Boston Scientific treats 1st patient in Zero AF trial, aims for FDA win for Blazer catheter

January 16, 2013 by MassDevice staff

Medical device giant Boston Scientific treats the 1st patient in a clinical trial of its Blazer open-irrigated temperature ablation catheter, hoping to use the results to win FDA clearance to treat patients with heart rhythm disorders.

Boston Scientific logo

Massachusetts medical device giant Boston Scientific (NYSE:BSX) launched a new study of its Blazer Open-Irrigated Temperature Ablation Catheter, hoping to use the results to win FDA approval.

The 1st patient was treated with the device, the latest in Boston Scientific's Blazer line and the company's 1st open-irrigated catheter, at St. David's Medical Center in Austin, Texas, by Dr. David Burkhardt, who said treatment with the new device was "consistent with my previous experience using other Boston Scientific Blazer catheters," according to a press release.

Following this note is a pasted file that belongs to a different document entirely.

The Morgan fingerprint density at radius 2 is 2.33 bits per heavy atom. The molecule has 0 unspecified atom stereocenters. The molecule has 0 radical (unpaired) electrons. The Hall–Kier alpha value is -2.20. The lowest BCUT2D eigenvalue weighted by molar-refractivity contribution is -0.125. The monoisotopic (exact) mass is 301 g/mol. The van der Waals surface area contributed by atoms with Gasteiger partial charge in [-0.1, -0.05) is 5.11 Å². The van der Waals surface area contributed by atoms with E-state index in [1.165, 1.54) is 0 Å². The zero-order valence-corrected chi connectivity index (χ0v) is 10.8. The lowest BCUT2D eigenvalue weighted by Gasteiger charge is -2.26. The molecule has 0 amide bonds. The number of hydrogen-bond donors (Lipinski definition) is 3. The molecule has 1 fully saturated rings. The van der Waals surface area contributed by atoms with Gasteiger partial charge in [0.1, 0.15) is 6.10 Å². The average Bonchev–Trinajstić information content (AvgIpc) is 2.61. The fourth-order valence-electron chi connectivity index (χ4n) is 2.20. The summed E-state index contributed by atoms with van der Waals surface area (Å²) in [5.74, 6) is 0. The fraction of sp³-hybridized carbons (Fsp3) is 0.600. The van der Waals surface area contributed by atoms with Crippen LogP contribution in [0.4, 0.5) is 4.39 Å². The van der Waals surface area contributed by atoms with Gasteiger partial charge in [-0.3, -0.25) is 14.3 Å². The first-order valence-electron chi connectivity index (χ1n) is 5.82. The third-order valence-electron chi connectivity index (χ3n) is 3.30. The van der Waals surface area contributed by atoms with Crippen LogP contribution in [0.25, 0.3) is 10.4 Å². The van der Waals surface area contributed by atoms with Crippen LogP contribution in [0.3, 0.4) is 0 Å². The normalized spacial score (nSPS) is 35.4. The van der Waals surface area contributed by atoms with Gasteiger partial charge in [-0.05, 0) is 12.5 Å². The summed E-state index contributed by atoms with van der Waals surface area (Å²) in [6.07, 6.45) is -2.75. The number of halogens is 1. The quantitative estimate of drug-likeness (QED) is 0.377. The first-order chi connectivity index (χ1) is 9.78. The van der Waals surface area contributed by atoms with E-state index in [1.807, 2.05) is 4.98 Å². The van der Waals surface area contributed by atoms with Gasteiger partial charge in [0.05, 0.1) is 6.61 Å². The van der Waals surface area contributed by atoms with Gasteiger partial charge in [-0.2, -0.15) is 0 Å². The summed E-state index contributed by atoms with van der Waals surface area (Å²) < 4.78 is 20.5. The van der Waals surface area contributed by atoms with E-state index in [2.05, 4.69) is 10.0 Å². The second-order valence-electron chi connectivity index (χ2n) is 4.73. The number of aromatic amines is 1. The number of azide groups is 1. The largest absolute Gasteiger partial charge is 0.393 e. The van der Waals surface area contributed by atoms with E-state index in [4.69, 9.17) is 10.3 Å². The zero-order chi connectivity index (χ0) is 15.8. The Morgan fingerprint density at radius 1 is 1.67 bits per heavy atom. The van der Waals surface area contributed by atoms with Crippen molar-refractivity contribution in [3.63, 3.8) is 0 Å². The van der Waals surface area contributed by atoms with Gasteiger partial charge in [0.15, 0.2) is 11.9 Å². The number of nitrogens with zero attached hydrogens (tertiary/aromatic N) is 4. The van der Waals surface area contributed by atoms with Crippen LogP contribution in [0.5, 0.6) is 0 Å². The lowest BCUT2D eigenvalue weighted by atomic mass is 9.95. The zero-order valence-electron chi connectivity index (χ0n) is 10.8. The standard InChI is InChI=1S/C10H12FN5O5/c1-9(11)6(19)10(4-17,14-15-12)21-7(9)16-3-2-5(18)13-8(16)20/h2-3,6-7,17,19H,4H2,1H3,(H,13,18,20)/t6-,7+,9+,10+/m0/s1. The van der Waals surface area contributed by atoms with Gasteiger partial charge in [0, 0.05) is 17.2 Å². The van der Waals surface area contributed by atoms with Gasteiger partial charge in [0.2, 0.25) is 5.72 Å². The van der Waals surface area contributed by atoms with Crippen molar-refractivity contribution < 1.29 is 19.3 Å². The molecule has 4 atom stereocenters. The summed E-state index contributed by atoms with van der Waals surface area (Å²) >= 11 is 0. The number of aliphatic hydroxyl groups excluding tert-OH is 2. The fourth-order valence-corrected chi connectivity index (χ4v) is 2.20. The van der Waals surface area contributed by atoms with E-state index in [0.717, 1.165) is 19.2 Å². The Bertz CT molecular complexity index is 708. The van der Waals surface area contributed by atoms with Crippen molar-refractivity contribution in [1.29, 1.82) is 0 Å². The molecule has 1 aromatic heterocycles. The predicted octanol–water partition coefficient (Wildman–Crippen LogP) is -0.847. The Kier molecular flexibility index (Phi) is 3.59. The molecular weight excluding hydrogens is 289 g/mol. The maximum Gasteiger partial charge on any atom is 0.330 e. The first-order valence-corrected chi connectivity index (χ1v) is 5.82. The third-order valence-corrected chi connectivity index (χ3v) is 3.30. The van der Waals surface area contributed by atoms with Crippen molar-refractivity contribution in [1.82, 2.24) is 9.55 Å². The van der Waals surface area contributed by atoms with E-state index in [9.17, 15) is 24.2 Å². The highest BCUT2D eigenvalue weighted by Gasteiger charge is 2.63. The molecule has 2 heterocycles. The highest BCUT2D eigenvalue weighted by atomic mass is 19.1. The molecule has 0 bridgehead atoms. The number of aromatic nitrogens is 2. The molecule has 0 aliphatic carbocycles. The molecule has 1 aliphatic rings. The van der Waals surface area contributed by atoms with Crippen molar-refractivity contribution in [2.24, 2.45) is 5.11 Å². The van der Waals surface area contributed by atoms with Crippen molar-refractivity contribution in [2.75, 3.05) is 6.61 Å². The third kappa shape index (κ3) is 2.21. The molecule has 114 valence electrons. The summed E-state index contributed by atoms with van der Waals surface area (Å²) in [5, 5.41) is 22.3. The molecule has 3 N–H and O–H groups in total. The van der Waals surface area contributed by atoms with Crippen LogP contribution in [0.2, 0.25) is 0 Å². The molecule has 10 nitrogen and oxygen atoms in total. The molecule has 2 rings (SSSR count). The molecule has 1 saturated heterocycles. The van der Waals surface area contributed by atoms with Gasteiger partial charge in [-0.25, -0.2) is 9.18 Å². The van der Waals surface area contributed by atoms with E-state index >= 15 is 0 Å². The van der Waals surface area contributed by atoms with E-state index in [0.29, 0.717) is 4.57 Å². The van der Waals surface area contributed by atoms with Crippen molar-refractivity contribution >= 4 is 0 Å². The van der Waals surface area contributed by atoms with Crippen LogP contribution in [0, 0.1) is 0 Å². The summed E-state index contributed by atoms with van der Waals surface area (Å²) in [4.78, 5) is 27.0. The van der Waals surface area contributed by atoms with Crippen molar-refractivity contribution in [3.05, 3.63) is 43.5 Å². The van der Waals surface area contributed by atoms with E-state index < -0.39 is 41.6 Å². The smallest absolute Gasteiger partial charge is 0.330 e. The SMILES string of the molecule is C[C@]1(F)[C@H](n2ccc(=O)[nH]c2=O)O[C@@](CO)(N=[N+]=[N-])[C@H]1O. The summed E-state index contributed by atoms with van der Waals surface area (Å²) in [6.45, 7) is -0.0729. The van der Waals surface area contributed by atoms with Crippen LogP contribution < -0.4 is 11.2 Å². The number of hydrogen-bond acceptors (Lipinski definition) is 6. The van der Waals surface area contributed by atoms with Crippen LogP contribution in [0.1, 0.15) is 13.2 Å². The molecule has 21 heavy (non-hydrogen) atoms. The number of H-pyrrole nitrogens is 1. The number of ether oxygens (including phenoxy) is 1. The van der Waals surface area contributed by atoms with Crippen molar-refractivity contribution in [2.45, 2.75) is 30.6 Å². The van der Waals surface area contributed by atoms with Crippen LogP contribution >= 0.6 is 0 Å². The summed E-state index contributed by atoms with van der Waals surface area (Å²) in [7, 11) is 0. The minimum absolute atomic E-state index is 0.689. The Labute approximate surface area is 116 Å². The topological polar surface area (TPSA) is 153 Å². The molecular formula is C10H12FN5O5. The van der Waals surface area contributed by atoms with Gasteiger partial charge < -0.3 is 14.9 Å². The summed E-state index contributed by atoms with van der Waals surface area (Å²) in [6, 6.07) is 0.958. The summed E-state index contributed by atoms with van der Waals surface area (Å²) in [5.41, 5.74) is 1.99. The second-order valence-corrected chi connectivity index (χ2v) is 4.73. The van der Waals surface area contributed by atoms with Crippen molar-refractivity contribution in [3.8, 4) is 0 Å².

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Boston Scientific hopes its Zero AF study will enroll up to 472 patients across 33 sites in the U.S., Europe and Asia-Pacific. The device maker is assessing the Blazer device in treatment of patients with paroxysmal atrial fibrillation, a form of atrial fibrillation marked by erratic heart rhythms that start and stop sporadicly.

The Blazer Open-Irrigated Temperature Ablation Catheter delivers electrical energy to heart tissues in efforts to relieve the irregular heart rhythms, and is a common treatment for paroxysmal atrial fibrillation and many other heart rhythm disorders, according to Boston Scientific.

The device is already approved for use in CE Mark countries as well as in Canada.

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